Oct. 25 @ BLÆST

 TEKS’ 10 Years Anniversary: Blæst Thursday October 25
Pierre Bastien, Bruno Ferro Xavier Da Silva, Steve Argüelles / Playing with the dead

Pierre Bastien, Bruno Ferro Xavier Da Silva, Steve Argüelles / Playing With The Dead

Pierre Bastien [NL]: nail violin, trumpet and video, Bruno Ferro Xavier Da Silva [NL] : bass, Steve Argüelles [UK]: drums.

For this new project I did not favor a screwdriver in the first place, like I used to when making pure mechanical music. I did not search for more electro-motors or musical instruments or Meccano spare parts. This time I have selected short moments taken from musical films of the past. Among the huge musical data bank available I have chosen several fragments that I patiently reconstructed and looped, in order to get a new type of those kinetic leitmotivs which my compositions have always been based on.

The musicians from the past who are joining the trio through video are not necessarily big names : they may be the violin section of an Egyptian orchestra, the anonymous protagonists of a Jamaican ritual, the forgotten entertainers in a Parisian cabaret, the rhythm section of an antique jazz band…

The regulation on the copyrights influences much the images, which are definitely as old as possible and obviously black and white: the Cuban combo fades in from a scratched background, the cymbalum player is wreathed in greyish atmosphere from the very first television programs. The resurrected musicians repeat their part a bit like my machines are repeating theirs: with obstinacy —the necessary musical ostinato— and slight alterations. Along with them we are playing original compositions that are but slightly influenced by the folklore inherent in each loop.

We do not aim to melt in the sound of ancient orchestras: on the contrary we tend to enroll the dead into our sound and make them live again in our music. In this sense I do hope a musician will give me the same chance in the future: to be posthumously saved from oblivion and associated with new music again.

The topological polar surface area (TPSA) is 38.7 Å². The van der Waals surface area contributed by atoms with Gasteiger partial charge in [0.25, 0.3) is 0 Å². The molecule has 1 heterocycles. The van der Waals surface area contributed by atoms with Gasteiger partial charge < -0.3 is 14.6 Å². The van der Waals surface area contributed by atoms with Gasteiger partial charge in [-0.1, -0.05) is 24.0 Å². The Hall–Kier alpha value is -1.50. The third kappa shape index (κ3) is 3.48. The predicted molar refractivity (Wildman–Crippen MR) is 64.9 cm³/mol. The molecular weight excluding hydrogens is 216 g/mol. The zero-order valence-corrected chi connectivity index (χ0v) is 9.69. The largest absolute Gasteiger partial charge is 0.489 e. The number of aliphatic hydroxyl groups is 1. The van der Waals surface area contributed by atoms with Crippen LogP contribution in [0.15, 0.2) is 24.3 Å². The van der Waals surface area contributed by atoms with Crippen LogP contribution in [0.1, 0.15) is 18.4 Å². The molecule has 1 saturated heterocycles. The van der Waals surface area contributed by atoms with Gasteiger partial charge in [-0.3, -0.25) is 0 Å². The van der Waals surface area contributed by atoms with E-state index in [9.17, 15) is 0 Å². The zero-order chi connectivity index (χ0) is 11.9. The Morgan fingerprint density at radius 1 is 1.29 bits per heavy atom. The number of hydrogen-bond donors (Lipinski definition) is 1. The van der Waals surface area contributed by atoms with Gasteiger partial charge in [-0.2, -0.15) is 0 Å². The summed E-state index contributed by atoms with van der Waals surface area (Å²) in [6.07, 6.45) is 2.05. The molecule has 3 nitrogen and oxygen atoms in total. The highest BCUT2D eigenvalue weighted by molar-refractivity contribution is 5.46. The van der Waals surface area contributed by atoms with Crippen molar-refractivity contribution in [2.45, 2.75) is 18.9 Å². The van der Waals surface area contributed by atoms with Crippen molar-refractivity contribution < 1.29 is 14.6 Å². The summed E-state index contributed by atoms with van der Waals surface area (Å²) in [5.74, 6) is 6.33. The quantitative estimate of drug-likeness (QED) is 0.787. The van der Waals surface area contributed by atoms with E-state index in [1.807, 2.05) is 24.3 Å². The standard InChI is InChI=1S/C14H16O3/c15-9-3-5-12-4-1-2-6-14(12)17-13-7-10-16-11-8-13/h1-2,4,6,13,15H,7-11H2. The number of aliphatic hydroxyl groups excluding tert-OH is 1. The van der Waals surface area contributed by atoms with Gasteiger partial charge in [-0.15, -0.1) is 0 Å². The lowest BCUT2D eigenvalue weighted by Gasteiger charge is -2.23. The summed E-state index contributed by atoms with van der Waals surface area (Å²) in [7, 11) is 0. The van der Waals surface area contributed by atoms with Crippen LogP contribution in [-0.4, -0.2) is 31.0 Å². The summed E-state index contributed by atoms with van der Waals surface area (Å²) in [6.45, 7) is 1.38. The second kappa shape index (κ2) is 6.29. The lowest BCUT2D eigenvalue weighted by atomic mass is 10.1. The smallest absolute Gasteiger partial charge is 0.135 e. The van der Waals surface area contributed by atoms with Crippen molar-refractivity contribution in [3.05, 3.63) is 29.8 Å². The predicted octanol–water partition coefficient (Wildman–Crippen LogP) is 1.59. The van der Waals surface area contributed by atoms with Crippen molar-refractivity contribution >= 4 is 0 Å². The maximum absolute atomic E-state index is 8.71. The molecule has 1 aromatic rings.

Playing With The Dead is three living musicians and many dead ones. To make it complete and more universal I added a robot: only one Meccano machine but a multi functional one. The robot is equipped with three cameras that are showing in real time the mechanical process producing the sounds. On the screen the mechanisms mingle with the video loops and break what could have become systematic and predictable with just a projection of clips.

Pierre Bastien, 2012.

Pierre Bastien, Bruno Ferro Xavier Da Silva, Steve Argüelles / Playing with the dead

Pierre Bastien, Bruno Ferro Xavier Da Silva, Steve Argüelles / Playing with the dead

Pierre Bastien uses several tiny cameras to project his Meccano-driven contraptions onto a large screen. Although we can see little wheels depressing organ keys, on the screen it seems we are in some giant factory, where machines of unguessable size perform cumbersome operations to pluck at hawsers or vibrate great flapping sheets – in reality rubber bands and strips of paper.

Bastien’s non-synched looping machines naturally have non-human quality, like an off-kilter African drum ensemble, and this strangeness is further magnified by his carefully layered visual projections. Over the top he plays pocket trumpet phrases drawn from the earliest days of jazz, as if King Oliver is muttering in his ear. But the trumpet is often masked: somehow it plays a baseline like a tuba, or else the mute is jammed into a beaker of bubbling water.

On the screen the monochrome Fritz Lang world of relentless Meccano is invaded by a beautiful fountain of blue bubbles. Like a blend of Philip Jeck’s heartbreaking turntables and Max Eastley’s lost-in-space musical sculptures, Bastien has created an elegant display of genuine musical surrealism.

He has been refining his approach for over two decades – ten years ago Aphex Twin released Mecanoid on his Rephlex label, and this show made it clear why Richard D James was so mesmerized. Bastien wound down his mechanical mysteries after 45 minutes, but I could have happily watched for hours.

Clive Bell, The Wire – Dec. 2010


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